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Simon Groot (East West Seed):
NL: Current Asian horticulture and the old Dutch horticulture similar

The term 'pioneer' is sometimes used too easily. But it can certainly be used on Simon de Groot, founder of East West Seed. Over 30 years ago he started a breeding company for tropical vegetables in the Philippines. Now it has grown with locations in various Asian countries to a business with 1600 employees, and which is a market leader.



Simon Groot took the plunge abroad in a time in which it was unusual, at the beginning of the 80's. "It was a combination of events. I had built up almost 30 years experience in plant breeding. I had had enough at the family company (Sluis en Groot, red.) and it was sold. During earlier trips through Asia I had discovered that the quality of the seeds in the tropics was far behind. With consequences for the locals, who had a difficult life anyway. As an expert in seeds, this troubled me. Call it idealism."

The parallels between the situation of the current Asian horticulture and the old Dutch horticulture are clearly visible. It used to be smaller in our country. That smallness, that's where the tropical countries still are. The area per business is small and there is a - slowly growing - low level of technology. The association degree is still low, although it's important as producers to stand against the trade. Farmers or horticulturists have no status in Asia. "Breeding close to your market is the the only useful thing you can do", says Groot.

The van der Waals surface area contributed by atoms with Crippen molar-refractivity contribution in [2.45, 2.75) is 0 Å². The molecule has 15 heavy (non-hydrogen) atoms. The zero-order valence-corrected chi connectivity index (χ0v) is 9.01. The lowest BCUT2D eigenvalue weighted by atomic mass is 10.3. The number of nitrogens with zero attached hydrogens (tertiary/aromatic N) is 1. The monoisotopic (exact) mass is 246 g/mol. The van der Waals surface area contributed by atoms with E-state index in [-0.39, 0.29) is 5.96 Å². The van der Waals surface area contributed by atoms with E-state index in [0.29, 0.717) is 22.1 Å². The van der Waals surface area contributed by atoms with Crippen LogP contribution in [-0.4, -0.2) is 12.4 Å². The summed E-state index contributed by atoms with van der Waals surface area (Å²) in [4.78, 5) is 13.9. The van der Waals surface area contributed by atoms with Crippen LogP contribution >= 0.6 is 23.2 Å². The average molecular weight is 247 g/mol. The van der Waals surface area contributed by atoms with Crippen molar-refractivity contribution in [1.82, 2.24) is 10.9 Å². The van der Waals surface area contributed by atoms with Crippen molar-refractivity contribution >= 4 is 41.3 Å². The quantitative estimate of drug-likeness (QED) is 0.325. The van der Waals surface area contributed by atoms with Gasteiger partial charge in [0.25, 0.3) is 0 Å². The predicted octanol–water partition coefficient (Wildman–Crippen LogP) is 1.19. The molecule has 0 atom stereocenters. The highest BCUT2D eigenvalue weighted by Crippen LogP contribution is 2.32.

"I tested my plan during a month long study trip in 1981. I then decided to start in the Philippines due to the good knowledge of the English language. This way I could easily collect the knowledge needed for my business. At that moment it was the most primitive country in South East Asia, horticulture-wise. People questioned my business course. I was lucky I found reliable partners quickly and managed to start."

Crops

The emphasis was (and is) on tropical crops, which are unknown, or barely known, in Holland. Such as the 'bitter gourd', a cucumber kind, which is known to Surinam as sopropo. Half a million hectares of it is planted in Asia; more than the total Dutch and Belgian vegetable area combined. A big success from the start was an improved type of long beans. Simon Groot: "We crossed a Thai variety with higher eating quality with a plant which people were used to in east Java in type and colour. Our new variety quickly became the favourite type of long bean in Indonesia." East West Seed also breeds tropical leafy vegetables, peppers, open ground cucumbers and (tropical) tomatoes.

Entrepreneurship

Due to his family situation Groot travelled from Holland instead of locating himself in Asia. "I was a long distance commuter. Seven weeks there, three weeks here and I did it for 25 years. During these trips I visited all locations. At that moment people there knew the Dutch reputation in seeding well. But, our products were hardly suitable for immediate use in tropical countries. The starting material we bought from nearby countries. Using field observations we identified the best properties and tried to combine them. The advanced analytical system that exists now, hadn't been invented back then."

His advice for the starting agribusiness entrepreneur in a less developed country: "Submerge yourself in the local market situation. See what Dutch agriculture and horticulture techniques can be used when adapted. Go back in time for this, to our old agrarian system. And try to export 'Holland 1960'. Don't make the mistake of trying to export 'Holland 2012'."


Source: Berichten Buitenland

Publication date: 4/2/2012


 


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